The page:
Family Questions & Answers

May 17, 2016 – 08:42 am
Questions about family relationships | New Church

Find answers to your questions about family life, dating, marriage and parenting.

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Q There are a number of speed dating programmes set up for Muslim professionals. Is this something that is allowed in Islam?

The answer is yes but within certain limits. Within Islam there is no fixed way of finding a spouse. The reason why I think programmes like speed-dating have become popular within Muslim communities is because the traditional methods like arranged marriages are not working as well in a country like Britain.

Dating, however, with no intention of marriage is frowned upon within Islam because this might lead to promiscuity.

I think the important point in all of this is that you've got to do your homework before launching into it. It is important to get to know the other side thoroughly and this is where I think the arranged marriage is quite good, where your parents and family get involved.

I'm not sure if speed dating is the best way to get to know your future partner properly and in some cases could be too fast.

You need scholars to back up the project, decide the framework, and to supervise it. I was a supervisor for one of these projects a couple of times and it worked well, I was very keen to make it happen in the right way. Through supervising, you can tell people about the concept behind it and that it's in a safe environment.

At a couple of events which I have attended people were accompanied by the parents, which added to the feeling of security. It's not something fishy, it's something which is needed in the community. We need to open up new links, new ways to find the right match, but it has to be in an Islamic way.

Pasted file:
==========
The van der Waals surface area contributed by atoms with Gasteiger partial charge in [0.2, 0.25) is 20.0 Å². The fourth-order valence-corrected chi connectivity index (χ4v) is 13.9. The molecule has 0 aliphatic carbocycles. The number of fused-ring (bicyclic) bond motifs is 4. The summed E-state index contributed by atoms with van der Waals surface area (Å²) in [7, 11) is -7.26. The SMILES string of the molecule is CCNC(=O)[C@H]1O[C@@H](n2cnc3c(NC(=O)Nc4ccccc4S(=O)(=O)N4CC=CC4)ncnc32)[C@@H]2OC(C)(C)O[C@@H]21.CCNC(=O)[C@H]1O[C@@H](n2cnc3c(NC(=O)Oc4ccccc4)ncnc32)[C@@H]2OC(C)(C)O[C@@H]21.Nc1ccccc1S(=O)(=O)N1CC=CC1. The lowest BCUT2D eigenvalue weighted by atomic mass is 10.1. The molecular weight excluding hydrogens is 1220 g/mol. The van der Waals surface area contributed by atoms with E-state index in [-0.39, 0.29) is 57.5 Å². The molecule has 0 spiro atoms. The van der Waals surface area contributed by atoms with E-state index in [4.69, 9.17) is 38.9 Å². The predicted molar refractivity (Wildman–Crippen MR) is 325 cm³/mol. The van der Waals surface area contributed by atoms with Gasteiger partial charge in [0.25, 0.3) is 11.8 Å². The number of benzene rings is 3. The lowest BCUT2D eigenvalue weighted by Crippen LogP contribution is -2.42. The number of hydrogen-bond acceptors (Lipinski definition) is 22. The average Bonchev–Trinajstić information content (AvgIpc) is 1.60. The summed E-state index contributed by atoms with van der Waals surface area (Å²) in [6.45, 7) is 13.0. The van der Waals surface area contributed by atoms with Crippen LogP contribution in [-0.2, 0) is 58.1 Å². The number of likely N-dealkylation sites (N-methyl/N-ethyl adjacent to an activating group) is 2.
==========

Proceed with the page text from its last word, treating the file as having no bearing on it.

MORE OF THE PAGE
Marriage is the first cell of your community, the husband and wife, then family, then community, then the whole country. This concept is encouraged and supported by many verses and by the Sunnah. In this day and age it is difficult to find the right partner. The traditional way of organizing a marriage isn't always suited to our time today. The older generation want the younger to continue the same practice they had fifty years ago - in Bangladesh, in Pakistan, or elsewhere - with a particular kind of arranged marriage. It would rarely work here.

I believe that Islam would permit for the arranging and meeting, in a controlled environment, between two individuals who have the intention of getting married. However this has to be done under strict supervision with no room for any incorrect acts to take place. If they are engaging for reasons other than marriage then that would not be permitted.

It's recommended that a mahram, a guardian, is present but not an absolute condition, as there are other people at the event.

Islam teaches that when an individual reaches the age of marriage then one should not delay getting married if they have the means to do so. The Blessed Messenger Muhammad (pbuh) said that a man marries a woman for four reasons: for her wealth, for her beauty, for her family status and for her religion. He recommended choosing one who is religiously inclined so that one can be happy and prosperous in life. If the other three qualities are present in the woman then good but otherwise one should not be worried too much.

Q When meeting a potential marriage partner, are Muslims required to have a chaperone or can they meet in private?

In a modern British context, it is fine for men and women to meet in a public place, such as a café for instance, without a chaperone.

If a man and a woman meet in a public place then there is no need for a chaperone - Islam has no objection to this. So it's fine if the meeting takes place at a university or café but we must be aware of the purity of the intention.